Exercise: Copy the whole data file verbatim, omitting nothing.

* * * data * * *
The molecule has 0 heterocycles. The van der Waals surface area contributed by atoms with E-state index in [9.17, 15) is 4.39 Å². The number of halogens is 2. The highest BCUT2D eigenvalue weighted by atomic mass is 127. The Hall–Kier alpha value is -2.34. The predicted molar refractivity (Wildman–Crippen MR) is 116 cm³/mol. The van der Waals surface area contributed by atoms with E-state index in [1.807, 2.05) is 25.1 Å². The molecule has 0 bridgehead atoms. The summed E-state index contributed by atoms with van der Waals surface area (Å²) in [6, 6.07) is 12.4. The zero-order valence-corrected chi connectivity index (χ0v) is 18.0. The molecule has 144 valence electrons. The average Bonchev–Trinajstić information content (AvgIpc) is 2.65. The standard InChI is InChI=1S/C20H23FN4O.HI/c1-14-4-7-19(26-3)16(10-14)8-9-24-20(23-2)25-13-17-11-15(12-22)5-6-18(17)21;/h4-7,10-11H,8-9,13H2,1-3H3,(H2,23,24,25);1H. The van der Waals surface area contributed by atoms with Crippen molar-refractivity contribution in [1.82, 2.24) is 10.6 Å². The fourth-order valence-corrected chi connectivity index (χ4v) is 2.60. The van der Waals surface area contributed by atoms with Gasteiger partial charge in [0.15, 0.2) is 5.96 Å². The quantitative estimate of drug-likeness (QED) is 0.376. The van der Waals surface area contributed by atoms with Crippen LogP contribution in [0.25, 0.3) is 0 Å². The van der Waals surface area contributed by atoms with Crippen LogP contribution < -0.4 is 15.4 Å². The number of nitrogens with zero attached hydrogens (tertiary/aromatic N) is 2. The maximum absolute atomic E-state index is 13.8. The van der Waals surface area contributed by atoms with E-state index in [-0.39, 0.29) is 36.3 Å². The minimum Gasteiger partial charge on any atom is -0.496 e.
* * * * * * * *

The molecule has 0 heterocycles. The van der Waals surface area contributed by atoms with E-state index in [9.17, 15) is 4.39 Å². The number of halogens is 2. The highest BCUT2D eigenvalue weighted by atomic mass is 127. The Hall–Kier alpha value is -2.34. The predicted molar refractivity (Wildman–Crippen MR) is 116 cm³/mol. The van der Waals surface area contributed by atoms with E-state index in [1.807, 2.05) is 25.1 Å². The molecule has 0 bridgehead atoms. The summed E-state index contributed by atoms with van der Waals surface area (Å²) in [6, 6.07) is 12.4. The zero-order valence-corrected chi connectivity index (χ0v) is 18.0. The molecule has 144 valence electrons. The average Bonchev–Trinajstić information content (AvgIpc) is 2.65. The standard InChI is InChI=1S/C20H23FN4O.HI/c1-14-4-7-19(26-3)16(10-14)8-9-24-20(23-2)25-13-17-11-15(12-22)5-6-18(17)21;/h4-7,10-11H,8-9,13H2,1-3H3,(H2,23,24,25);1H. The van der Waals surface area contributed by atoms with Crippen molar-refractivity contribution in [1.82, 2.24) is 10.6 Å². The fourth-order valence-corrected chi connectivity index (χ4v) is 2.60. The van der Waals surface area contributed by atoms with Gasteiger partial charge in [0.15, 0.2) is 5.96 Å². The quantitative estimate of drug-likeness (QED) is 0.376. The van der Waals surface area contributed by atoms with Crippen LogP contribution in [0.25, 0.3) is 0 Å². The van der Waals surface area contributed by atoms with Crippen LogP contribution < -0.4 is 15.4 Å². The number of nitrogens with zero attached hydrogens (tertiary/aromatic N) is 2. The maximum absolute atomic E-state index is 13.8. The van der Waals surface area contributed by atoms with E-state index in [-0.39, 0.29) is 36.3 Å². The minimum Gasteiger partial charge on any atom is -0.496 e.